Just a bit west of Plymouth I came across the first sign that something was up when I drove past a long, low barracks-like building. I wondered if it might have been an old motor hotel from the early 1900s, so I found a place to turn around and drove back to examine it. It was clearly no motel; motels do not have sets of clotheslines out back. My next guess was that it was some sort of kid’s camp or church camp, closed for the winter season, of course.
But if it was a camp, it was a pretty thread-bare camp. It did have this lonely basketball pole, hardly inviting. More interestingly, in the field behind the building a soccer field had been marked out. It was slightly mysterious. But there was nothing intrinsically visually interesting about it, so I took no photographs and left (I later drove back and took these photos, once I realized what I had seen).
However, just a little further down the road, I came across something very similar, only larger: four long buildings very similar to the building I had seen earlier, arranged in two rows. Like the previous building, they seemed divided into apartments or rooms, and had clothesline poles next to them. Furthermore, different “apartments” had television antennae or satellite dishes. Oddly, there were also old-fashioned water pumps outside.
It was here that I began to suspect that what I was seeing was housing for Ohio’s migratory farm workers.
As the muck lands were drained and cultivated in the late 1800s, farm labor was needed to work the crops, particularly at picking time. There was not enough native labor in the region willing to do this grueling work, so farmers began to import laborers, including African-Americans from the south, but particularly Hispanic farm workers from Texas and, eventually, Mexico as well. By the 1930s or so, Mexican farm workers came to dominate this labor force. For many decades, migrant farm workers ranging in number from 9,000 to around 15,000 have come to Ohio to work the different produce-producing areas of the state, including the muck lands of northwestern Ohio.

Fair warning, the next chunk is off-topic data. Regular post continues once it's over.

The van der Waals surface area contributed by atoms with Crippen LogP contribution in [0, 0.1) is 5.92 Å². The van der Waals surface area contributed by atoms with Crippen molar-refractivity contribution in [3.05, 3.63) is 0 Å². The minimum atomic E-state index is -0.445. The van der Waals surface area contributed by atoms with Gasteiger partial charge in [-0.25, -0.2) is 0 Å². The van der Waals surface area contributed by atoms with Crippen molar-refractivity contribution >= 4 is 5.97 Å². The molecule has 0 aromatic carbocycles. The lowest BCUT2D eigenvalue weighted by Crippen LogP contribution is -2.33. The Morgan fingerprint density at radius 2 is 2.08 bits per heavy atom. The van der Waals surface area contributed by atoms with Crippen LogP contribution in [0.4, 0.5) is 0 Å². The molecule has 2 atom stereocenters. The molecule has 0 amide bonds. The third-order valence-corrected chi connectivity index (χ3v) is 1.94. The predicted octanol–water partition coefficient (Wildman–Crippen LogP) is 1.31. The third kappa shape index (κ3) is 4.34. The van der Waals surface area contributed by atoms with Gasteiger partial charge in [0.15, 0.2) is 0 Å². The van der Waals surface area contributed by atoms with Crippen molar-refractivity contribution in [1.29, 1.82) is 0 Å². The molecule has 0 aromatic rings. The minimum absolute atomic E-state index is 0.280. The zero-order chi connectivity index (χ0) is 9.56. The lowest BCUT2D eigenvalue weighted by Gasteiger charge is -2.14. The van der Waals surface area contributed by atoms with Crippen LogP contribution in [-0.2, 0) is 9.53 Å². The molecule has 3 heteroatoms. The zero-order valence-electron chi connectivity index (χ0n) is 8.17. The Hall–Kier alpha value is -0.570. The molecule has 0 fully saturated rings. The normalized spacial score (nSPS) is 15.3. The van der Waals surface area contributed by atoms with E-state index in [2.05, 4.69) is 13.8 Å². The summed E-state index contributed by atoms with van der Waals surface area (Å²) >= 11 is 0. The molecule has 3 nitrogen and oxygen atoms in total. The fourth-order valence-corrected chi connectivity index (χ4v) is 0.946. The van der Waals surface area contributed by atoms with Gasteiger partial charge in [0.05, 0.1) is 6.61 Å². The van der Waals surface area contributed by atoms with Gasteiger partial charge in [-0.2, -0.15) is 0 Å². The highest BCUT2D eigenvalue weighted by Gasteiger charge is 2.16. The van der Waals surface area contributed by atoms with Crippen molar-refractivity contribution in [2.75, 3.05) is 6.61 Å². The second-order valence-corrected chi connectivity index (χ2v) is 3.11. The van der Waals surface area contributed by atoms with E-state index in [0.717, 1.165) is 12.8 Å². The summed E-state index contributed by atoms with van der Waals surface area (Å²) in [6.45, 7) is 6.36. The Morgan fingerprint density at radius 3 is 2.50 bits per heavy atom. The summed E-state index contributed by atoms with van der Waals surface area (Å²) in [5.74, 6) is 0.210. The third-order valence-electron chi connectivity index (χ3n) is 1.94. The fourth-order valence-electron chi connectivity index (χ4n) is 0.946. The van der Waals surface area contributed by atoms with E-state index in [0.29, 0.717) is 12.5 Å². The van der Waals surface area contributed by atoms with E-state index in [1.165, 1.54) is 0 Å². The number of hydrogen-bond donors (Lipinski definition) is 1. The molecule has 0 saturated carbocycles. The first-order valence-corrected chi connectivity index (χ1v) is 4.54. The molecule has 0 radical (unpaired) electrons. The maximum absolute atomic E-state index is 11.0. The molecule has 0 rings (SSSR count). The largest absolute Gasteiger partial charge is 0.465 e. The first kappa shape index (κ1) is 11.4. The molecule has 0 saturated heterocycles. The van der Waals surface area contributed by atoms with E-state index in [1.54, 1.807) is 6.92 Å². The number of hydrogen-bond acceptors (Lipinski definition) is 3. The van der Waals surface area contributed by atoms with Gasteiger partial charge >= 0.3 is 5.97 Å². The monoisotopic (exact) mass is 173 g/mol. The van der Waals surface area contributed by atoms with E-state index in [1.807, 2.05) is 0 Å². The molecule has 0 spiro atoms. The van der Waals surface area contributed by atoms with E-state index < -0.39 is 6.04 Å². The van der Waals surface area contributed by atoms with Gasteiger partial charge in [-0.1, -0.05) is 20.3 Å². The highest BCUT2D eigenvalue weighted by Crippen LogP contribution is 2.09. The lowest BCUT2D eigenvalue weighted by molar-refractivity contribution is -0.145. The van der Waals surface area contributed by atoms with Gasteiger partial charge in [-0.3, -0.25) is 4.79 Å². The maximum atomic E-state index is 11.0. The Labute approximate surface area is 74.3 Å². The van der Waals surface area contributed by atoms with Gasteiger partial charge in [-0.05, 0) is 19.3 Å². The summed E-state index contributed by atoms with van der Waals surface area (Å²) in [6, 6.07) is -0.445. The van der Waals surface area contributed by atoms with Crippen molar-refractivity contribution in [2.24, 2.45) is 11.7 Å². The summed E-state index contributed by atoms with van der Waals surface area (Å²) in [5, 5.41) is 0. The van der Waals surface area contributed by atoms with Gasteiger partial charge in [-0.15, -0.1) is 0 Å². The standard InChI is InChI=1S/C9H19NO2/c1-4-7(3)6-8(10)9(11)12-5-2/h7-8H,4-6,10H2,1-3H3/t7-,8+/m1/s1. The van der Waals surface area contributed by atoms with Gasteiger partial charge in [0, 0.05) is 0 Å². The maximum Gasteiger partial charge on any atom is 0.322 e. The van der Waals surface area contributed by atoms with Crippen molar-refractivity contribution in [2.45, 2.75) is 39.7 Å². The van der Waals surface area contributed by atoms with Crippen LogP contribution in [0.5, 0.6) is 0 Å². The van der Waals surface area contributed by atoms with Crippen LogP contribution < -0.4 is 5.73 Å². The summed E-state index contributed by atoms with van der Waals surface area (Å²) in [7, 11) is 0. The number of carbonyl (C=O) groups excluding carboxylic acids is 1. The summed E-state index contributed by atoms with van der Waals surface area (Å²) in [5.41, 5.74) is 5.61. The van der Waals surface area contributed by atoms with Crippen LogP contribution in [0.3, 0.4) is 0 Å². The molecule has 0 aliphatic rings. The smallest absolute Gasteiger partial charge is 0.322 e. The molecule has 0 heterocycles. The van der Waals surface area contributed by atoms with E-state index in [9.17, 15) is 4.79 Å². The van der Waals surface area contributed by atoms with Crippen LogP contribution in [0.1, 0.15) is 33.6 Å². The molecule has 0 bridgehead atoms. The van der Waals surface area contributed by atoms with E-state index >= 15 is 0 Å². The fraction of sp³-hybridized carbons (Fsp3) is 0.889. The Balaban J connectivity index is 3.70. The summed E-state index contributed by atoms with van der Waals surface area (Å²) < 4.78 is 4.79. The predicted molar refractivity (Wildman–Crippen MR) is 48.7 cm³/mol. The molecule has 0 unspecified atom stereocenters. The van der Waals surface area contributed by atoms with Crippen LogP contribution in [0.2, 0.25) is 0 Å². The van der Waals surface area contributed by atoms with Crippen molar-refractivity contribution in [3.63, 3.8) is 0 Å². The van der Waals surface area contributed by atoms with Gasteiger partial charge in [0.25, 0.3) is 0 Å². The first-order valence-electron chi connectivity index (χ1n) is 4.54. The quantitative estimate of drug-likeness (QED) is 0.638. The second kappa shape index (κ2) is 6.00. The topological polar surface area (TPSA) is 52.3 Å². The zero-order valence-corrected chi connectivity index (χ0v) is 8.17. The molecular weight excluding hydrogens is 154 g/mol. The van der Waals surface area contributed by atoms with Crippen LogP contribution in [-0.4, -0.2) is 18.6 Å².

Legal migrant farm work in Ohio is regulated by the federal government, which issues a special type of visa, the H2A visa, and by the state. The H2A visa is a temporary visa for seasonal agricultural workers. Farmers who employ such laborers are required by federal law to pay for their transportation to and from the area and to feed and house them. Federal minimum wage, however, does not apply.
Ohio state law requires that migrant farm workers be housed in “agricultural labor camps, which can consist of buildings ( as seen here), but also tents, trailers, or vehicles. The minimum size is two or more families or five or more persons—so some can be quite small. The Ohio EPA regulates water and sewage issues—which are minimal. There were 88 total camps across Ohio in 2013, which gives some sense of the scale. In 2016, there were 104.
About 70% of Ohio’s immigrant farm laborers are undocumented. These can be divided into two categories: those with false papers who participate in the legal agricultural labor programs and those who are totally undocumented and are, in a number of cases, trafficked. Trafficked farm labors are totally underground and essentially have no legal protections; this can result in what is essentially slave labor under awful conditions. Some migrant farm workers come into the country as juveniles; others come as whole families, with the children working (agricultural work is largely excepted from U.S. child labor laws and what restrictions exist are often ignored for migrant farm workers).